India presents an uncharted opportunity

The men's grooming, skin lightening products and deodorants markets present opportunities for both local and international C&T players in India

The Indian C&T market offers opportunity for both domestic and international C&T players but brands need to be aware of the country’s diverse regional differences and infrastructure. Chris McLeod reports

India has a population of 1.2 billion, and is the ninth largest economy in the world by nominal GDP, according to a report by the International Monetary fund for 2012, facts that now show India as a dominant global presence rather than a nascent nation. The same can also be said of India’s cosmetics and toiletries market.

Although it continues to grow due to India’s position between stage two and three of the demographic transition model, with a high rate of natural increase at 1.5%, its annual figures and growth pattern are now wholly comparable with the other big players in global personal care.

A report from Euromonitor International shows that beauty and personal care continued to increase strongly in both value and volume terms with the entire health and beauty sector having a combined worth of Indian rupees INR459.2bn in 2012 with an expectation to grow at a CAGR of 20.5% between 2012 and 2017. This is driven mainly by new consumers in second tier and third tier cities who have a greater disposable income and this has been seen to translate into a greater interest in personal care and grooming. Anjali Rajagopalan, Deputy Regional Manager at Mintel, explains this correlation through the ease of access to foreign media via television and the internet. Various regulations have been implemented over the last year in an attempt to make cosmetics safer and in line with the more stringent European and FDA regulations too. The Indian import regulations came into play on 1 April 2013 as an amendment to the Indian Drugs and Cosmetic Rules 1945, which places heavy emphasis on manufacturing details, quality standards and claims substantiation. Furthermore, in June 2013, India was the first country in south Asia to ban the testing of cosmetic products on animals.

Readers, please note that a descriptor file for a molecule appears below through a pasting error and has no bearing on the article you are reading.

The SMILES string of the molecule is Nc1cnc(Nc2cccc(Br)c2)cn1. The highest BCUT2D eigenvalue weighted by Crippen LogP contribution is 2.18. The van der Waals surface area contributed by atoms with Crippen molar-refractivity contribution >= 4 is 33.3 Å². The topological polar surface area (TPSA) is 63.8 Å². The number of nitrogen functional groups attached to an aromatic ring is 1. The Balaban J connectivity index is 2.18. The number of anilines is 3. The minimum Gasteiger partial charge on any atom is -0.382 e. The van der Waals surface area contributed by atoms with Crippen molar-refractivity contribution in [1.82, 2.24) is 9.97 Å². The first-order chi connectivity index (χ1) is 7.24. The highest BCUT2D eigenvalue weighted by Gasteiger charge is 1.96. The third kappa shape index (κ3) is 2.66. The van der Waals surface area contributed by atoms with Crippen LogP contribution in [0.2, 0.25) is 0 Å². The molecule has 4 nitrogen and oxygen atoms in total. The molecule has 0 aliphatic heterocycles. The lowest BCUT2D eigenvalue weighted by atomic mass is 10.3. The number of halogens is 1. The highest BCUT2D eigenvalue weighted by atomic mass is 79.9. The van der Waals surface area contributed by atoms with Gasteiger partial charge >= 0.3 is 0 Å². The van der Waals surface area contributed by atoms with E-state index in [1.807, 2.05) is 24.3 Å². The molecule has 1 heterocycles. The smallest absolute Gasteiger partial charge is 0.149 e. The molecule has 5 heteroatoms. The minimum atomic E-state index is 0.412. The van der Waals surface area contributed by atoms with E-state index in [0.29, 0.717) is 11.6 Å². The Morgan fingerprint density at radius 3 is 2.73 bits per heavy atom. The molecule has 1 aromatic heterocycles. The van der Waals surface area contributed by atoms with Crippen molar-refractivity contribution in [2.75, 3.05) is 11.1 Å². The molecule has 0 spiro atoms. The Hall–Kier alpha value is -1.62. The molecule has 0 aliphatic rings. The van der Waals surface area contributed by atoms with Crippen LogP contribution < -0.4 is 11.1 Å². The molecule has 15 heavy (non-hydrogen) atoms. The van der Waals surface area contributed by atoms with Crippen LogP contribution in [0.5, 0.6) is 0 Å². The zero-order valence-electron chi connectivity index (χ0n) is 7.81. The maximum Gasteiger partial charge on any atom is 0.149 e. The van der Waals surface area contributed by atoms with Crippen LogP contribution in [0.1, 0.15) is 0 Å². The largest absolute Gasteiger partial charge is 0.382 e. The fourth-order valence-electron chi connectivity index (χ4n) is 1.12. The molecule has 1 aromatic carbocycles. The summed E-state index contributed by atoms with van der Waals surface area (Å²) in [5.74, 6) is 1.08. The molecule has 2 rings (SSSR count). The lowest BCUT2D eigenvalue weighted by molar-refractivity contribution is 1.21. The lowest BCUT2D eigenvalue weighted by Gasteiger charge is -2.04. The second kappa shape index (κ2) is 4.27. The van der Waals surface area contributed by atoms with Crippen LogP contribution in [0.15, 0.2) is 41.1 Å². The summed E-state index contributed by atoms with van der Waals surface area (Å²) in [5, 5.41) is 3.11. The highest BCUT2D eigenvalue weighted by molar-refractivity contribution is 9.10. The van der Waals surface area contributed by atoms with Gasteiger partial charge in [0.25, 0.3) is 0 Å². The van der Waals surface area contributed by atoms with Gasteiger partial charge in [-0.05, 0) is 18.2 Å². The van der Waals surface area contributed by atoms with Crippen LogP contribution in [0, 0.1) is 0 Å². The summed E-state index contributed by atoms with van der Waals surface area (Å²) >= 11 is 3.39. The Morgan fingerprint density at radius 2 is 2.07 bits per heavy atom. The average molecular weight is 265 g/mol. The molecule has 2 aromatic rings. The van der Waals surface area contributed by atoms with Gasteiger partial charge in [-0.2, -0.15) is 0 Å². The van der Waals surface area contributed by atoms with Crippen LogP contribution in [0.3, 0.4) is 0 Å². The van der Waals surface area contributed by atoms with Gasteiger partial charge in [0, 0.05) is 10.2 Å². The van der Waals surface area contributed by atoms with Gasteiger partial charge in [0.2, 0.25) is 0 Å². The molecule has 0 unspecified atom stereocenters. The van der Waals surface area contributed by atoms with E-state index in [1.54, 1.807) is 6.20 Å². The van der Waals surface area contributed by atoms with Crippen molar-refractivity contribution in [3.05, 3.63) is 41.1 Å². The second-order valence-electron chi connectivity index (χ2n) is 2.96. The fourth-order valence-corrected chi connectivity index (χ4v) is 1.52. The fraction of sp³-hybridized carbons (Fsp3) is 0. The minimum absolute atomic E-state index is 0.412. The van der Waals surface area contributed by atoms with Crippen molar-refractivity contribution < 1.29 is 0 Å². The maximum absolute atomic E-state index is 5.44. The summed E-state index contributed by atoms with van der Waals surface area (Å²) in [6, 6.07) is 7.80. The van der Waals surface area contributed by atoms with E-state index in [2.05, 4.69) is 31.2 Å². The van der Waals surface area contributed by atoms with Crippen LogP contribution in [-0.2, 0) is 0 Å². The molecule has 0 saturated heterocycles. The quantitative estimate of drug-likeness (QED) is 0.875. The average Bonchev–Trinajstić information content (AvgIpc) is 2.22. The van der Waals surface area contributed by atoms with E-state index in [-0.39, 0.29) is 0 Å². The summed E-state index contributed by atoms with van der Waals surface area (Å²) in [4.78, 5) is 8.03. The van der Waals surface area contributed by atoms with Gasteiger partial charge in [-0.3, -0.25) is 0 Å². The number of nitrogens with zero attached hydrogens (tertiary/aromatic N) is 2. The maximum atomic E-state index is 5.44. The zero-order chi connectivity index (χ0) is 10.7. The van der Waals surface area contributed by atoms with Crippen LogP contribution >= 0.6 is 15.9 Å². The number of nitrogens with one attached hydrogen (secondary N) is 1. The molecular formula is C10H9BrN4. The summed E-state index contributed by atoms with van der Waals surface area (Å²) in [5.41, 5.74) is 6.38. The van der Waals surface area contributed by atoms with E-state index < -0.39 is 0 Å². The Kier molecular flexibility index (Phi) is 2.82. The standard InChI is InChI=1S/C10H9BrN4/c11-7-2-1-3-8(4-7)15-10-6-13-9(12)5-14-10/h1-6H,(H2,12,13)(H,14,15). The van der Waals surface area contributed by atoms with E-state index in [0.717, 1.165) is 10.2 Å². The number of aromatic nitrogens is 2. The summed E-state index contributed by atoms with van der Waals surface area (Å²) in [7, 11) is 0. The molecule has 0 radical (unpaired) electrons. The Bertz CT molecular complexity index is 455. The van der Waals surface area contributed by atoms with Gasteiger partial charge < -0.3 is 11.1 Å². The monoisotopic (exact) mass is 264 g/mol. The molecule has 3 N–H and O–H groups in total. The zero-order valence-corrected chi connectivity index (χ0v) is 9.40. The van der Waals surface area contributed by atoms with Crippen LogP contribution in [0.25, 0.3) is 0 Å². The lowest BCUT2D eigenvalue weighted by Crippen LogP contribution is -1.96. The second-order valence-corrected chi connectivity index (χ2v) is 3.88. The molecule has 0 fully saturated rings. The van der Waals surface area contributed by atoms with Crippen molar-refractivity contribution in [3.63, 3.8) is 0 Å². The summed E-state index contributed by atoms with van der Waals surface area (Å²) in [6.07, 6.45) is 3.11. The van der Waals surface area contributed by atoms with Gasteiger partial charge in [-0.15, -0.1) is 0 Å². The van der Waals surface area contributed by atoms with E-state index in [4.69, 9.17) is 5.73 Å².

With the Indian middle class expected to increase tenfold to 583 million by 2025, according to the Indian marketing magazine Pitch, the Indian consumer market is at the threshold of becoming the fifth largest in the world, offering vast opportunities for growth. A total of 70% of households are in rural areas, according to estimates from Euromonitor. And with consumer product consumption now moving out of the cities and into more rural outlying areas, as exemplified by the last decade’s growth figures, the next stage of market development is far from stagnating.

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